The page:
Considering the large population of Manatees in the Crystal River and the extinction status of these mammals, the Crystal River is the only place in America that allow swimming with Manatees legally. The Crystal River area is located on Florida’s west coast, about 90 minutes north of Tampa. The Crystal River’s headwaters are known as Kings Bay, and the water serves as a natural habitat for manatees.
You can go on a swim tour through the river after being briefed on the do’s and don’ts of interacting with the animals. Even though manatees are naturally curious and frequently initiate contact with humans, they are heavily protected by law. Learning the manatee encounter rules and tips ensures that you have the best and most rewarding experience possible while visiting them in their natural habitat.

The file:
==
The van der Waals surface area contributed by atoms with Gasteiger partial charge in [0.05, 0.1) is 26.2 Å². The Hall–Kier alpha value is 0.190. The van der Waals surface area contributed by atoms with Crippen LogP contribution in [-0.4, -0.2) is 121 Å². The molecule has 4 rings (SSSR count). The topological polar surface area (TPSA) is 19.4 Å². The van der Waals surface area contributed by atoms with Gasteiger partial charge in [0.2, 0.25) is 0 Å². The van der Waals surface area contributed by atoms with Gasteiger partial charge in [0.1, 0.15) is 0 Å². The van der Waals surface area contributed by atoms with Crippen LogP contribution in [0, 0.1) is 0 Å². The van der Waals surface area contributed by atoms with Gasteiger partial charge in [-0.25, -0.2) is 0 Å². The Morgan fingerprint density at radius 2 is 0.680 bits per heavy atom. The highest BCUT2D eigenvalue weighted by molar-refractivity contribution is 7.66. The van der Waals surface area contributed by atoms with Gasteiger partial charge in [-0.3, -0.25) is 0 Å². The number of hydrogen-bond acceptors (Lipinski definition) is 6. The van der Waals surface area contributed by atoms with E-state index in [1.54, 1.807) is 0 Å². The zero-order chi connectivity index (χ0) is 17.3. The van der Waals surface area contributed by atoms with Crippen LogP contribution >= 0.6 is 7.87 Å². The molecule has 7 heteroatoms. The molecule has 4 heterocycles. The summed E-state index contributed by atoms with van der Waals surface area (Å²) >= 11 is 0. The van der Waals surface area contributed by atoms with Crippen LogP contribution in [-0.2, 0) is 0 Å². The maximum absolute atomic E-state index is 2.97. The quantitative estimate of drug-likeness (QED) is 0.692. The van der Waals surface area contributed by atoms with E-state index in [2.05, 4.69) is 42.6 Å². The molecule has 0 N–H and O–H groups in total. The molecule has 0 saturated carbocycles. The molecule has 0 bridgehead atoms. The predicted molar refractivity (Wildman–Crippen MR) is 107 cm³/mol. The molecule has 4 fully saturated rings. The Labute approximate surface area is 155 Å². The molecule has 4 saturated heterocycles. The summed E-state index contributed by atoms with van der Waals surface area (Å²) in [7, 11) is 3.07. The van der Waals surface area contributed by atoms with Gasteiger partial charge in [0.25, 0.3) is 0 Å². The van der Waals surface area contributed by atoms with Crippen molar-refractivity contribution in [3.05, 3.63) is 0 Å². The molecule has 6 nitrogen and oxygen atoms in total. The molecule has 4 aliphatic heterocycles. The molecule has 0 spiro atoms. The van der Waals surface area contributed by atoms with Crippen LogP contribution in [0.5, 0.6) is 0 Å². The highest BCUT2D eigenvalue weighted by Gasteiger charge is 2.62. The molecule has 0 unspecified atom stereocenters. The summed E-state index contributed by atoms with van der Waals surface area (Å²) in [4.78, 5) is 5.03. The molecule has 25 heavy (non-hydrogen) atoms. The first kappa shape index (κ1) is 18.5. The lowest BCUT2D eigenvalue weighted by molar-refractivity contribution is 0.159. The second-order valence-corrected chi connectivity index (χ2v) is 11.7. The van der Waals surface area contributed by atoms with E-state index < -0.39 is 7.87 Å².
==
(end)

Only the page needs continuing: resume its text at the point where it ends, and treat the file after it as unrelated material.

As someone who has never had the experience, you likely want to know if it will be worth your time. The truth is, yes, Manatee swimming in the Crystal River of Florida is never a bad idea as long as you follow the rules. As you read on, you will find the rules that you need to follow in your trips. But first, the following are some reasons why you should swim with the manatees crystal river soon.
Florida is a beautiful place to visit on its own. You will be thrilled to see its vibrant culture, its crazy drivers, and many more. More so, Manatees in Florida is one of the few places in the world where you can swim with these 1,500-pound elephant-related mammal!
Manatee tour is one of the greatest family-friendly adventure. You get to see their beautiful families in their natural habitat from the boat. You can also jump in with the giants and swim for an impressive dose of the Florida adventure.
Florida has a lot of bugs, and the best way to avoid these bugs is to get into the water. Once you are in the water swimming with manatees, you can be sure there won’t be any flying or crawling bugs disturbing you in the water!
Manatees eat a lot of grass daily, sometimes up to 150 pounds. As a result, their breath has a characteristic smell. If you swim with manatees in Florida, you might get close enough to smell that unique manatee breath.